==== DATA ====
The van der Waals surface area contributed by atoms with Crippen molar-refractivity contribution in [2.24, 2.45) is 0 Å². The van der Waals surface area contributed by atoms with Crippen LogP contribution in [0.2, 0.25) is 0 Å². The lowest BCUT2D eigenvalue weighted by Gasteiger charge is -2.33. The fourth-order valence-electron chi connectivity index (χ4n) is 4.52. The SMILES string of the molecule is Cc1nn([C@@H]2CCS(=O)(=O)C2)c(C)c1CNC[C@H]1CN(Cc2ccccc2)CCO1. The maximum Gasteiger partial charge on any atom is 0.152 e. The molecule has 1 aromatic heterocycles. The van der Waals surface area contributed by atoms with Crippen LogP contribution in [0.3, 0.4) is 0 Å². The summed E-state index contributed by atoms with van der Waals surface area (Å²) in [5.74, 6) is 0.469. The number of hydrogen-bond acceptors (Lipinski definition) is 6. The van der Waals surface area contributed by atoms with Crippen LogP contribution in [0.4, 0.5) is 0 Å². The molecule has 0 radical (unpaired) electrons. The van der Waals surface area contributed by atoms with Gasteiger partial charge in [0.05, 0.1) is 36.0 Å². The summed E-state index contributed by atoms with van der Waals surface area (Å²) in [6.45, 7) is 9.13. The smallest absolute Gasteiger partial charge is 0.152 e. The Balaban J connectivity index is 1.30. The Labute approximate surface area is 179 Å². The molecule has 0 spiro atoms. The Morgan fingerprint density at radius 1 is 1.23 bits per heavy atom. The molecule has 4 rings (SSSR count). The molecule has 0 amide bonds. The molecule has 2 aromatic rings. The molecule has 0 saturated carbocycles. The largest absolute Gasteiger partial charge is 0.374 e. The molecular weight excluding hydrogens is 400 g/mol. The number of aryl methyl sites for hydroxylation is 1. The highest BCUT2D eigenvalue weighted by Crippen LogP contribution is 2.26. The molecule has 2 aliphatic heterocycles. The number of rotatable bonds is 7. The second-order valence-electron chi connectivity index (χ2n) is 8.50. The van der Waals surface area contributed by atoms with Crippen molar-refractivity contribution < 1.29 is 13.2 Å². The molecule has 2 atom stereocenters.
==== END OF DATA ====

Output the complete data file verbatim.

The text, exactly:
The van der Waals surface area contributed by atoms with Crippen molar-refractivity contribution in [2.24, 2.45) is 0 Å². The van der Waals surface area contributed by atoms with Crippen LogP contribution in [0.2, 0.25) is 0 Å². The lowest BCUT2D eigenvalue weighted by Gasteiger charge is -2.33. The fourth-order valence-electron chi connectivity index (χ4n) is 4.52. The SMILES string of the molecule is Cc1nn([C@@H]2CCS(=O)(=O)C2)c(C)c1CNC[C@H]1CN(Cc2ccccc2)CCO1. The maximum Gasteiger partial charge on any atom is 0.152 e. The molecule has 1 aromatic heterocycles. The van der Waals surface area contributed by atoms with Crippen LogP contribution in [0.3, 0.4) is 0 Å². The summed E-state index contributed by atoms with van der Waals surface area (Å²) in [5.74, 6) is 0.469. The number of hydrogen-bond acceptors (Lipinski definition) is 6. The van der Waals surface area contributed by atoms with Crippen LogP contribution in [0.4, 0.5) is 0 Å². The molecule has 0 radical (unpaired) electrons. The van der Waals surface area contributed by atoms with Gasteiger partial charge in [0.05, 0.1) is 36.0 Å². The summed E-state index contributed by atoms with van der Waals surface area (Å²) in [6.45, 7) is 9.13. The smallest absolute Gasteiger partial charge is 0.152 e. The Balaban J connectivity index is 1.30. The Labute approximate surface area is 179 Å². The molecule has 0 spiro atoms. The Morgan fingerprint density at radius 1 is 1.23 bits per heavy atom. The molecule has 4 rings (SSSR count). The molecule has 0 amide bonds. The molecule has 2 aromatic rings. The molecule has 0 saturated carbocycles. The largest absolute Gasteiger partial charge is 0.374 e. The molecular weight excluding hydrogens is 400 g/mol. The number of aryl methyl sites for hydroxylation is 1. The highest BCUT2D eigenvalue weighted by Crippen LogP contribution is 2.26. The molecule has 2 aliphatic heterocycles. The number of rotatable bonds is 7. The second-order valence-electron chi connectivity index (χ2n) is 8.50. The van der Waals surface area contributed by atoms with Crippen molar-refractivity contribution < 1.29 is 13.2 Å². The molecule has 2 atom stereocenters.